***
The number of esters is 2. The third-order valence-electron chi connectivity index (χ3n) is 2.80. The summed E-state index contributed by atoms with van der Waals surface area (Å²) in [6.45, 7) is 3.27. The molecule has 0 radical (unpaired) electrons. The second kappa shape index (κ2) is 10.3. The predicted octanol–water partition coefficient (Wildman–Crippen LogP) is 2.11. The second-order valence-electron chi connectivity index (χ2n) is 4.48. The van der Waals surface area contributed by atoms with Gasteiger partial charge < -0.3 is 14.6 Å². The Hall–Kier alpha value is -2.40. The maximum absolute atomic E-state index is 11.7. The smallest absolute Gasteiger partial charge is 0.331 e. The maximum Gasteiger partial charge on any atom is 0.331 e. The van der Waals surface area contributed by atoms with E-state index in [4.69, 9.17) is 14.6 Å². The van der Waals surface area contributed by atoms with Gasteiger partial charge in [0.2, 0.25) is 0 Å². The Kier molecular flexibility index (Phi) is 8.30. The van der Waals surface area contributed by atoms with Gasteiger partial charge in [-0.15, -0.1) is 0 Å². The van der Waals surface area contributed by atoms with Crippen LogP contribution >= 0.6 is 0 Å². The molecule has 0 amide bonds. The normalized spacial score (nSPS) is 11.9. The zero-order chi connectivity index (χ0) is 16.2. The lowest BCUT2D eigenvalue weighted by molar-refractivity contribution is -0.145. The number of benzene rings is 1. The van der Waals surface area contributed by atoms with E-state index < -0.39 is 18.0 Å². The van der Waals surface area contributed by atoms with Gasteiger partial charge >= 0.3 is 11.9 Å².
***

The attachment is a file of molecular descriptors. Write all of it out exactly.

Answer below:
The number of esters is 2. The third-order valence-electron chi connectivity index (χ3n) is 2.80. The summed E-state index contributed by atoms with van der Waals surface area (Å²) in [6.45, 7) is 3.27. The molecule has 0 radical (unpaired) electrons. The second kappa shape index (κ2) is 10.3. The predicted octanol–water partition coefficient (Wildman–Crippen LogP) is 2.11. The second-order valence-electron chi connectivity index (χ2n) is 4.48. The van der Waals surface area contributed by atoms with Gasteiger partial charge < -0.3 is 14.6 Å². The Hall–Kier alpha value is -2.40. The maximum absolute atomic E-state index is 11.7. The smallest absolute Gasteiger partial charge is 0.331 e. The maximum Gasteiger partial charge on any atom is 0.331 e. The van der Waals surface area contributed by atoms with E-state index in [4.69, 9.17) is 14.6 Å². The van der Waals surface area contributed by atoms with Gasteiger partial charge in [0.2, 0.25) is 0 Å². The Kier molecular flexibility index (Phi) is 8.30. The van der Waals surface area contributed by atoms with Gasteiger partial charge in [-0.15, -0.1) is 0 Å². The van der Waals surface area contributed by atoms with Crippen LogP contribution >= 0.6 is 0 Å². The molecule has 0 amide bonds. The normalized spacial score (nSPS) is 11.9. The zero-order chi connectivity index (χ0) is 16.2. The lowest BCUT2D eigenvalue weighted by molar-refractivity contribution is -0.145. The number of benzene rings is 1. The van der Waals surface area contributed by atoms with E-state index < -0.39 is 18.0 Å². The van der Waals surface area contributed by atoms with Gasteiger partial charge >= 0.3 is 11.9 Å².